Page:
Agile Infusion

We asked the project management community: What steps help facilitate a transition to agile?

SMART STRATEGY

“Agile is not something you can copy and paste. You need to understand and identify the main needs of your organization, then have those who are most enthusiastic about agile be the evangelists for change. Start with a pilot project to get quick results, then measure and share the process and outcomes to spread the word and help build buy-in throughout the organization. Finally, create your own documentation for agile approaches so it can be used by other areas in the organization.”

—Maria Virtudes Briz, PMI-ACP, senior agile technology project manager, Telefónica Chile Movistar, Santiago, Chile

BUILDING BLOCKS

“I’ve seen the most success when the transition project team performed a root cause analysis [following a problem]. We found that the project management framework was just one of several factors hindering our ability to deliver on-time, within-scope projects. In addition to training the entire group on our selected scrum hybrid approach, we adopted a multipronged effort to change the group’s culture, to provide key personnel with general management training and to evaluate the skill sets of all employees. The big benefit here is that we acknowledged that agile wasn’t a panacea and that we had to make other changes to avoid repeating old mistakes.”

—Bryan Berthot, PMI-ACP, PMP, project manager, DirecTV,San Diego, California, USA

MODIFIED APPROACH

“When I was head of European release management at a major private bank in Switzerland, the process to make the bank lean and agile while keeping the same quality required us to adopt rigorous tollgate checks between the different stages of development, integration, acceptance and finally transition to production. All the administrative tasks without value-added were suppressed to ensure an efficient process. The release calendar also was modified to permit more frequent delivery—from three releases per year to monthly releases and even to weekly releases if the risk was judged low by the business sponsor.”

—Marc Burlereaux, PMI-RMP, PMP, PgMP, business unit manager, ITSS, Geneva, Switzerland

TEAM EFFORT

“The most important step for our organization was to build an agile transition team with leaders from all departments. Every leader was responsible for particular competencies needed to incorporate the agile approach. This is a system-thinking change: Not only did we have to break silos, but we had to re-create the whole product structure and interdisciplinary teams. We had to create a whole new definition of project completion in terms of product and quality ownership. There is no end to the agile journey.”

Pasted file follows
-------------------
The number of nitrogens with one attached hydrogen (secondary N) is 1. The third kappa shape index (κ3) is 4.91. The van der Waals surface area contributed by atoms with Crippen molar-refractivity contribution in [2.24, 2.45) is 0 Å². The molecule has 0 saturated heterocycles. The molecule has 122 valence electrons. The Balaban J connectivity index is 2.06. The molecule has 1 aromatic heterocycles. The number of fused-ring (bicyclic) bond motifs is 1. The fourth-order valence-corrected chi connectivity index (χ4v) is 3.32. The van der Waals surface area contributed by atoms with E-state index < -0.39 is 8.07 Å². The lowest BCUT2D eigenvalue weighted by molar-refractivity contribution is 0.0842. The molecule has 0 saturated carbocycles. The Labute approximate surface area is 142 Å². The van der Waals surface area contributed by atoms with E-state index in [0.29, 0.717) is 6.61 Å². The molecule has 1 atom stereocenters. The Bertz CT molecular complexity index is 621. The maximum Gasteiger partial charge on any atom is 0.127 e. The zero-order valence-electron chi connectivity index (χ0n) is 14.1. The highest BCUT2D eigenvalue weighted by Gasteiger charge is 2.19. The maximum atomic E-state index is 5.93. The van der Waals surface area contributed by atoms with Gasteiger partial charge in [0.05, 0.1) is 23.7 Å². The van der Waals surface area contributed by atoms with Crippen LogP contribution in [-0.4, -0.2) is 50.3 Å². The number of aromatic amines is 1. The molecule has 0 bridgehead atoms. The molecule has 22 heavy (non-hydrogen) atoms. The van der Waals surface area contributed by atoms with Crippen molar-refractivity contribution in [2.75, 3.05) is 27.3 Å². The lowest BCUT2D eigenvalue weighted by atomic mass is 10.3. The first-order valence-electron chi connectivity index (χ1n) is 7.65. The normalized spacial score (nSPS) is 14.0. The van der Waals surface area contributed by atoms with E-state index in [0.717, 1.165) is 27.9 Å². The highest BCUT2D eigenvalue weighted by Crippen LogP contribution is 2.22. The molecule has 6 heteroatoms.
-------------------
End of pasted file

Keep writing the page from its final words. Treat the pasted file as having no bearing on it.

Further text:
—Michal Raczka, PMI-ACP, PMP, IT strategy and project management vice director, mBank S.A., Warsaw, Poland

PRACTICE RUNS

“Unfamiliarity with agile is expected, so jumping in headfirst is not ideal. Personally, mock sprints—like planning a party—and instructional videos have been invaluable resources. Online videos can be rewatched, and mock sprints facilitate a team’s need to practice without impacting real-world deadlines. For instance, you give them an hour to complete their scrum and break it into 25-minute sprints and two five-minute standups. Then at the end of the sprint, you do a retrospective. This helps people get used to the process without having to apply it to an actual project that they’re working on.”

—Matthew Birken, PMI-ACP, president, Secret Passage Studios, New York, New York, USA

ENCOURAGE PARTICIPATION

“During a human resource information system project, I started by introducing end-of-sprint product demos and inviting not only product owners and stakeholders but also representatives from different end-user groups. Attendees would then get a chance to experience a “working software” and were encouraged to deliver feedback in a way that made them sense they were genuinely involved in the creation of this product. By using agile, it was easier for the end users to see the end product, propose changes and see many of the changes in future iterations. The payoffs were remarkable. It increased user adoption due to better engagement. And it led to an end product that was more aligned to their expectations—one where they had been given a chance to participate in its evolution.”

—Noha Shaban, PMI-ACP, PMP, project manager, Value Driven Project Consultancy, Melbourne, Australia

Source: PM Network 04/2017 - BLUEPRINT FOR CHANGE

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